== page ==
I run a perl script inside a Virtualbox (both the host and guest OS are Windows 7). The Virtualbox has been given 4 CPUs out of 8 (everything runs on a Intel i7) and 3 GB RAM (out of 8 available).
The 2-threaded perl program, which has plenty of RAM available, does a lot of I/O, reading and writing files and issueing perl "system" commands (i.e. executes external programs).
To achieve better performance, I tried using a RAM disk (512 MB, enough to contain both input and output files).
I copied there all input files and the script (slightly modified in order to consider the new disk). The output files are created correctly on the RAM disk, but surprisingly, it takes much more time than using the ordinary hard disk.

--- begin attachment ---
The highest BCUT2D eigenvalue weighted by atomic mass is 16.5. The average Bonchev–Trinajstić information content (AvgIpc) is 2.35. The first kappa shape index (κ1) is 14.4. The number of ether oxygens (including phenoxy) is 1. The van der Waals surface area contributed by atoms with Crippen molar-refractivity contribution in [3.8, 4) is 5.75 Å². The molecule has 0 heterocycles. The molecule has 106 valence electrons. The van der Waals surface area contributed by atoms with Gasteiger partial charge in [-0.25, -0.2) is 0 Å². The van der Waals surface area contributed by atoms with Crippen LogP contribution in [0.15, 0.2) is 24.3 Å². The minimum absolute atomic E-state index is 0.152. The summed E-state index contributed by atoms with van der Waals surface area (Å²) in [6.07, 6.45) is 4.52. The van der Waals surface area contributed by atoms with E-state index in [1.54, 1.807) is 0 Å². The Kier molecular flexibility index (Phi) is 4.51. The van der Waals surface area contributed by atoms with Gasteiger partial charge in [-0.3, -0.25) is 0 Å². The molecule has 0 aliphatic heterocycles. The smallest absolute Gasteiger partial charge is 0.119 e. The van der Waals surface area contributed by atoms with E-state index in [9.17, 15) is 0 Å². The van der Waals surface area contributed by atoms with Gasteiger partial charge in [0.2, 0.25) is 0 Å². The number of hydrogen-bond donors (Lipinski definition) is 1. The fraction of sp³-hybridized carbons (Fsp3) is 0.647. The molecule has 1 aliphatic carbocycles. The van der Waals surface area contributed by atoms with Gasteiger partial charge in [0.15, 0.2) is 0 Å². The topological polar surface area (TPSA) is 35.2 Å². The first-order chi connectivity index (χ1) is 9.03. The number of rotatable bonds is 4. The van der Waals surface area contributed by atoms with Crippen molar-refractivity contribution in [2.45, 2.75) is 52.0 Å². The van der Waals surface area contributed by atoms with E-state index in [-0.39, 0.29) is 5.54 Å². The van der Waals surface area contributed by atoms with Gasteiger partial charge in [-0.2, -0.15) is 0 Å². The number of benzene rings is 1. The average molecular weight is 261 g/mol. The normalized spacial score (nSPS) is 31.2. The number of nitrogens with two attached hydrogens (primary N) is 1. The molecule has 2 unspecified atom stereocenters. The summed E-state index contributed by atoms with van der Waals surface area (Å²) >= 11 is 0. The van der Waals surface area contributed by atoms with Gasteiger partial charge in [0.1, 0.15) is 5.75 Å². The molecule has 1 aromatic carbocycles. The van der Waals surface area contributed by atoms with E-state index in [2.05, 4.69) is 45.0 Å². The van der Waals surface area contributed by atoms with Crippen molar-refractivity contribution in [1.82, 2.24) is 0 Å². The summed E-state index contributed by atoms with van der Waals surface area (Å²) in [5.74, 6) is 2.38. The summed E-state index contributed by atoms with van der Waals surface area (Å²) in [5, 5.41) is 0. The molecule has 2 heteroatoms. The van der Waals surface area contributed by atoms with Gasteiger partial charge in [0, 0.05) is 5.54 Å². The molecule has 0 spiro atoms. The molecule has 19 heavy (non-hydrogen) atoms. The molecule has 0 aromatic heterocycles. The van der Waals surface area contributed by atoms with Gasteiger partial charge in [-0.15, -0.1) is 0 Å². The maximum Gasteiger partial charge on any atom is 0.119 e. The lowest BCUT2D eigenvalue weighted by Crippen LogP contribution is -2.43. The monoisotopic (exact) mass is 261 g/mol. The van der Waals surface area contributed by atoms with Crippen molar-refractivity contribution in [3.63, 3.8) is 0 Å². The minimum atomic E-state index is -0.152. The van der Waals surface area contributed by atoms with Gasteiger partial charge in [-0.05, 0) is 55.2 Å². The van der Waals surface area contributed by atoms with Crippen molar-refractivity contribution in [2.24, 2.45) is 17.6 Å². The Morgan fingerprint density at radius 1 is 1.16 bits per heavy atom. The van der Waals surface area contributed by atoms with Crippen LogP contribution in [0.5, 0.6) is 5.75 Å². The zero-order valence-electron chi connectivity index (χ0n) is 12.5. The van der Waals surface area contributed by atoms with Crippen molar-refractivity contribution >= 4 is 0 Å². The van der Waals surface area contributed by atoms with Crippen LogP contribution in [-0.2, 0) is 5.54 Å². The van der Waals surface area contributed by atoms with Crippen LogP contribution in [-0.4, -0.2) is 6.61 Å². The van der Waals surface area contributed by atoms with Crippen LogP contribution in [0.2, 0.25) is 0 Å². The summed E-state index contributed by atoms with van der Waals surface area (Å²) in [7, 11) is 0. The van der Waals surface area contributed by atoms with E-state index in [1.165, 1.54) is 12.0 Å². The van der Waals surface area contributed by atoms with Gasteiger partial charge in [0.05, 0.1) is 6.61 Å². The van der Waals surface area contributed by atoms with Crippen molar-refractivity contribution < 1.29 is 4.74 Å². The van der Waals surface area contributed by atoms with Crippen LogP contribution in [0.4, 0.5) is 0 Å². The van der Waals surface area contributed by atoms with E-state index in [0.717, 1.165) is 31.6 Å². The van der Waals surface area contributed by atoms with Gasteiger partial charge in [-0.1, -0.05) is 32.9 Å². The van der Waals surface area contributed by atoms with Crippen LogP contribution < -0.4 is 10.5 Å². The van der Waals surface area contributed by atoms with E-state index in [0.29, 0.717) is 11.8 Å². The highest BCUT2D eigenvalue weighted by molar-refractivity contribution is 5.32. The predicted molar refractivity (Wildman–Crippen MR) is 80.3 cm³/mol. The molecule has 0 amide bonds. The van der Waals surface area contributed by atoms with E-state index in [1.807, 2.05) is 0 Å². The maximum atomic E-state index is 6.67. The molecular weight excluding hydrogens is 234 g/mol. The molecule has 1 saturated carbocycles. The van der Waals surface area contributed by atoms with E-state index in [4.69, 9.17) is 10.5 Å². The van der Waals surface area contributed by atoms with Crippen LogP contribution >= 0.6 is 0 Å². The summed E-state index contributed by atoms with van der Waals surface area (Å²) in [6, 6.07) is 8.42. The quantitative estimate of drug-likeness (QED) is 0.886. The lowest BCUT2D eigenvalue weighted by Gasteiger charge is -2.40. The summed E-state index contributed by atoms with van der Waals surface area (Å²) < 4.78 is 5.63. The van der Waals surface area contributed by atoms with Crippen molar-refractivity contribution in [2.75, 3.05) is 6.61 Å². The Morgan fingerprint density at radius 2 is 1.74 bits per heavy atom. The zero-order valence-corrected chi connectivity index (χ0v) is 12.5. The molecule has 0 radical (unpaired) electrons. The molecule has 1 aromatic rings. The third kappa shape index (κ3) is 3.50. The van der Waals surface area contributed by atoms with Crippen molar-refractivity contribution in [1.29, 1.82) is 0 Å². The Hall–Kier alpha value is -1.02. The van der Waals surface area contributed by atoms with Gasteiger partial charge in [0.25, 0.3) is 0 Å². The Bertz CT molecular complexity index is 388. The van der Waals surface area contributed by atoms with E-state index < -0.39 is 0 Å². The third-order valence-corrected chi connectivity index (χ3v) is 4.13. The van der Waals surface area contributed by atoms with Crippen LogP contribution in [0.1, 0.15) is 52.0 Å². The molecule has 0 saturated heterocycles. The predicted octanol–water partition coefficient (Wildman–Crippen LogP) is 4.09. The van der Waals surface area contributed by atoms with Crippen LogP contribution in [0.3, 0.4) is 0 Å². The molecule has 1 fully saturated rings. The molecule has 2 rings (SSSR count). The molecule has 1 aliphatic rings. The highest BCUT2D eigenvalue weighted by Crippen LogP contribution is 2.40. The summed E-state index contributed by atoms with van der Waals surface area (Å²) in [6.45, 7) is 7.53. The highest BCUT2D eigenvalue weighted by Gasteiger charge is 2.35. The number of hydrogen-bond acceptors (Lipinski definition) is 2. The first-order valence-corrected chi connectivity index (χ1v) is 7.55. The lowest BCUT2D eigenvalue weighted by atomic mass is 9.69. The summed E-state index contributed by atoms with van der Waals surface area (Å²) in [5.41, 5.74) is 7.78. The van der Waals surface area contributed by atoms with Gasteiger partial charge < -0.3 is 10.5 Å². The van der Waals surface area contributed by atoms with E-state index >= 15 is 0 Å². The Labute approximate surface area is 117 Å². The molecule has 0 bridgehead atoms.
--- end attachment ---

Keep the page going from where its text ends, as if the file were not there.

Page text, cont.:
Here are the "benchmarks":
with RAM disk: about 1 H 03 min 45 sec.
without RAM disk: about 32 min 15 sec.
(please remember, everything runs inside a Virtualbox and the RAM disk is configured inside the guest OS).
Only the perl.exe and libraries still remain on the 'ordinary' C: disk.
What happens? Why the RAM disk hasn't improved the benchmark?